With all of the fuss around 3D printing (known in the industry as “additive manufacturing”) these days, I personally don’t think that CNC machining gets enough attention. Although 3D printing is certainly an exciting technology in its own right, it cannot currently compete with CNC machining in terms of cost, supported material types, and range of applications. Read more…
Five pointers to increase the odds of engineering a great hardware startup.
Attend Shahin Farshchi’s free webcast “5 Tools for Building Value Into Your Hardware Startups,” being held May 19 at 10 a.m. PT.
It is an amazing time to be a hardware entrepreneur: Companies like Arduino and ElectricImp are abstracting away tedious device and back-end development; Shapeways (disclaimer: my firm Lux Capital is an investor) and Advanced Circuits are turning around beautiful prototypes in days; while AngelList and IndieGogo are democratizing access to sophisticated investors, which in turn facilitate access to money, partners, and amazing talent.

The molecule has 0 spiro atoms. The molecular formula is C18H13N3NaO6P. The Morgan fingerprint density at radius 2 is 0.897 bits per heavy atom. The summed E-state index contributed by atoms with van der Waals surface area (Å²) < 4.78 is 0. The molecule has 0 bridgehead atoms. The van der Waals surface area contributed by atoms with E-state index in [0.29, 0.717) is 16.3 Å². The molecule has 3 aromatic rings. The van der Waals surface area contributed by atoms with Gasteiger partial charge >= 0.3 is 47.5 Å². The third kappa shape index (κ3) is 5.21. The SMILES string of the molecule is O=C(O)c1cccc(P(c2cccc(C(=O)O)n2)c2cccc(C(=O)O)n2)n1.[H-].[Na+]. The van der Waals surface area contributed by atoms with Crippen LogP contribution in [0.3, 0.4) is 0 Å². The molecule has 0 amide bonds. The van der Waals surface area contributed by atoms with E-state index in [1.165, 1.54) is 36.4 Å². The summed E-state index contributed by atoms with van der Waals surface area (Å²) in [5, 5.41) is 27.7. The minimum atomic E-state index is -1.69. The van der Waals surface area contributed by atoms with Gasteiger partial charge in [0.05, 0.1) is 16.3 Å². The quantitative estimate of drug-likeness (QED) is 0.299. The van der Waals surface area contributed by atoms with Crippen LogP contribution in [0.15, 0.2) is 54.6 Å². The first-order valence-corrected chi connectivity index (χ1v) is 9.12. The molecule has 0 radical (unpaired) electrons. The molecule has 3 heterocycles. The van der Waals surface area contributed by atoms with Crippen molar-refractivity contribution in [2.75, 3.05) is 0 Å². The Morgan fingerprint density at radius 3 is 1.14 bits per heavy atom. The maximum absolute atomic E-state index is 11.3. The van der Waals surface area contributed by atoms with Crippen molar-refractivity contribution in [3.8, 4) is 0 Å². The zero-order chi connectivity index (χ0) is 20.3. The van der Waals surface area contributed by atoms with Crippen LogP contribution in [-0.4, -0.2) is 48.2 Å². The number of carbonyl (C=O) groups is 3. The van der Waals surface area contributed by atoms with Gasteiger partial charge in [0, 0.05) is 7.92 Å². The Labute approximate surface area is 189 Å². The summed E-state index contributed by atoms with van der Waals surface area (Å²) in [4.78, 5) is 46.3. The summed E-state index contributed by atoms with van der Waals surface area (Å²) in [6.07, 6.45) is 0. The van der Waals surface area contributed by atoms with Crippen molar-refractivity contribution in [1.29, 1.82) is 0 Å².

In their rush to introduce the next Jawbone, Beats, Nest, FuelBand, GoPro, and Dropcam, many fledgling hardware startups — and their investors — seem to be simply rolling the dice. Rather than truly understanding the dynamics of their prospective markets, they are producing marketing videos that could otherwise pass for Super Bowl ads. Rather than understanding their competitive landscape, they are producing designs and out-of-box experiences that would make Steve Jobs proud. Many aspire to achieve Oculus’ visibility, and the acquisition offer that ensued. This puts incumbent consumer electronics companies in an enviable position: free market research and product experiments with an option to acquire any breakaway company. Although there is always an element of luck in every startup, here are a few pointers to increase the odds of success. Read more…